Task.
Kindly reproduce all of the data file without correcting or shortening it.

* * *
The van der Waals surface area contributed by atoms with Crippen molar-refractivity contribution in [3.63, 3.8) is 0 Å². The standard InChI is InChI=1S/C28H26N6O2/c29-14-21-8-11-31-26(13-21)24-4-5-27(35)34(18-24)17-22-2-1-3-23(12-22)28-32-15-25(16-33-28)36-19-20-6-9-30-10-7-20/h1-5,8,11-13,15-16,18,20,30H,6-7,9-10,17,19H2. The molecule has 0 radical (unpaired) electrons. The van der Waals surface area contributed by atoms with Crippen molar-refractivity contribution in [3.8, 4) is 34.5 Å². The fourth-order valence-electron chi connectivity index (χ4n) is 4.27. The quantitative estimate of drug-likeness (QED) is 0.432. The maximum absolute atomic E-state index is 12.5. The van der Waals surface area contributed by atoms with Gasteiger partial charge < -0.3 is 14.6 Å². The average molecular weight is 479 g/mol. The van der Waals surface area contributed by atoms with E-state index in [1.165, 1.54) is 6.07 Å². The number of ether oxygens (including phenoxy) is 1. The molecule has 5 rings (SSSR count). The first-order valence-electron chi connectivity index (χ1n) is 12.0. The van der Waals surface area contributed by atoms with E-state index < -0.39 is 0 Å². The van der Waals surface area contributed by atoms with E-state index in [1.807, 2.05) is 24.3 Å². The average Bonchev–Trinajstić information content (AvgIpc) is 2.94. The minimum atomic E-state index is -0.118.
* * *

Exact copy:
The van der Waals surface area contributed by atoms with Crippen molar-refractivity contribution in [3.63, 3.8) is 0 Å². The standard InChI is InChI=1S/C28H26N6O2/c29-14-21-8-11-31-26(13-21)24-4-5-27(35)34(18-24)17-22-2-1-3-23(12-22)28-32-15-25(16-33-28)36-19-20-6-9-30-10-7-20/h1-5,8,11-13,15-16,18,20,30H,6-7,9-10,17,19H2. The molecule has 0 radical (unpaired) electrons. The van der Waals surface area contributed by atoms with Crippen molar-refractivity contribution in [3.8, 4) is 34.5 Å². The fourth-order valence-electron chi connectivity index (χ4n) is 4.27. The quantitative estimate of drug-likeness (QED) is 0.432. The maximum absolute atomic E-state index is 12.5. The van der Waals surface area contributed by atoms with Gasteiger partial charge < -0.3 is 14.6 Å². The average molecular weight is 479 g/mol. The van der Waals surface area contributed by atoms with E-state index in [1.165, 1.54) is 6.07 Å². The number of ether oxygens (including phenoxy) is 1. The molecule has 5 rings (SSSR count). The first-order valence-electron chi connectivity index (χ1n) is 12.0. The van der Waals surface area contributed by atoms with E-state index < -0.39 is 0 Å². The van der Waals surface area contributed by atoms with E-state index in [1.807, 2.05) is 24.3 Å². The average Bonchev–Trinajstić information content (AvgIpc) is 2.94. The minimum atomic E-state index is -0.118.